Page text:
Field experts need specialized equipment to decipher the physical and spectral differences between the mined and lab-sourced diamonds.
–Lab Grown Diamond vs Diamond Simulant: Which One to Choose?
When comparing lab-created diamonds with diamond simulants, it is crucial to keep in mind the fundamental distinctions.
Cubic zirconia and moissanite, which appear like diamond but aren’t made of carbon crystals at all, Also the simulant lacks real diamond’s chemical and physical properties.
To distinguish natural and lab-grown diamonds from cubic zirconia, one uses a portable diamond tester.
–Do Lab Diamonds Look Different?
No, to the naked eye, lab diamonds look the same as the mined ones to even the most trained and experienced jewelers and gemologists.
This is because lab and mined diamonds are both essentially the same chemical compound of carbon. The only difference is that mined diamonds are weathered under natural conditions while lab-grown diamonds are cultured under the same conditions within a laboratory.
–Do Lab Created Diamonds Get Cloudy?
No, lab created diamonds, like mined diamonds do not ever get cloudy.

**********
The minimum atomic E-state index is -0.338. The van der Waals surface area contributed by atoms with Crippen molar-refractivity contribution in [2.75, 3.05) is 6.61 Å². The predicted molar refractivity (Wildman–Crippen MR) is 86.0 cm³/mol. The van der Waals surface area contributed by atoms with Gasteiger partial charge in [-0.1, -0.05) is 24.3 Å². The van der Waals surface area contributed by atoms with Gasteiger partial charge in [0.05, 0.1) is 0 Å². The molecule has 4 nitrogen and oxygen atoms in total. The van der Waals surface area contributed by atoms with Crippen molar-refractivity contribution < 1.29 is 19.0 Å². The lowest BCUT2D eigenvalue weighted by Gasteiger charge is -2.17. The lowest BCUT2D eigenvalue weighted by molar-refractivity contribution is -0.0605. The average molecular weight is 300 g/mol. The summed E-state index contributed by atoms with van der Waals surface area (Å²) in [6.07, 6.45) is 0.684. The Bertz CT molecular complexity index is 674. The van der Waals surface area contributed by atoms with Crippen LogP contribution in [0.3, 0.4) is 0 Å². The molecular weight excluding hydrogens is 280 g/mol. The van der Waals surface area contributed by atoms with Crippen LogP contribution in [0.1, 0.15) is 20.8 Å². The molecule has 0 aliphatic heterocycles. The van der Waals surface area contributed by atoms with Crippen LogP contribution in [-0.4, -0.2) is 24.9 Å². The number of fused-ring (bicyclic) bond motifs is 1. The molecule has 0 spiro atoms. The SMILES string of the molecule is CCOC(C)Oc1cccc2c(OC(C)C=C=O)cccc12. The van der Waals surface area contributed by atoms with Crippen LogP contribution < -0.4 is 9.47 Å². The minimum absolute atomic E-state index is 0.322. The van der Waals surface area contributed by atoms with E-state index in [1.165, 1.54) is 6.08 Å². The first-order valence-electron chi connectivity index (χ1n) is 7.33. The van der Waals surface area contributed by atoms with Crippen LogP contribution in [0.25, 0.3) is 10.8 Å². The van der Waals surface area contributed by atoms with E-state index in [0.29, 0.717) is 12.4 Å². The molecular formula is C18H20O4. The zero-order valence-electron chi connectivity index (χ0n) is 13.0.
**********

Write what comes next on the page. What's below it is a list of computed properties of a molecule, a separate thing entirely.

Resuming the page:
There could, however, be a buildup of dirt, dust, oil and other particles if the jewelry is not cleaned properly from time to time.
A frequent soak of the diamond in warm soapy water and cleaned with a mild toothbrush will ensure that the jewelry remains as sparkly as possible.
–Are Lab Grown Diamonds as Good as Natural Diamonds?
Yes, lab grown diamonds are, in all certainty, as good if not better than natural diamonds.
Technically speaking, lab grown diamonds are natural diamonds. They are created from the carbon that is freely available in nature and treated to extremely high temperatures and high pressure to form an unpolished diamond.
–Are Lab Diamonds Gia Certified?
Yes, certainly. Lab diamonds are certified by GIA.
The minute structural and molecular level differences that occur in mined and lab-sourced diamonds are studied in-depth and differentiated in the highly equipped laboratory at GIA.
The analysis and grading body has been grading lab-made diamonds since 2006. They evaluate based on the 4Cs.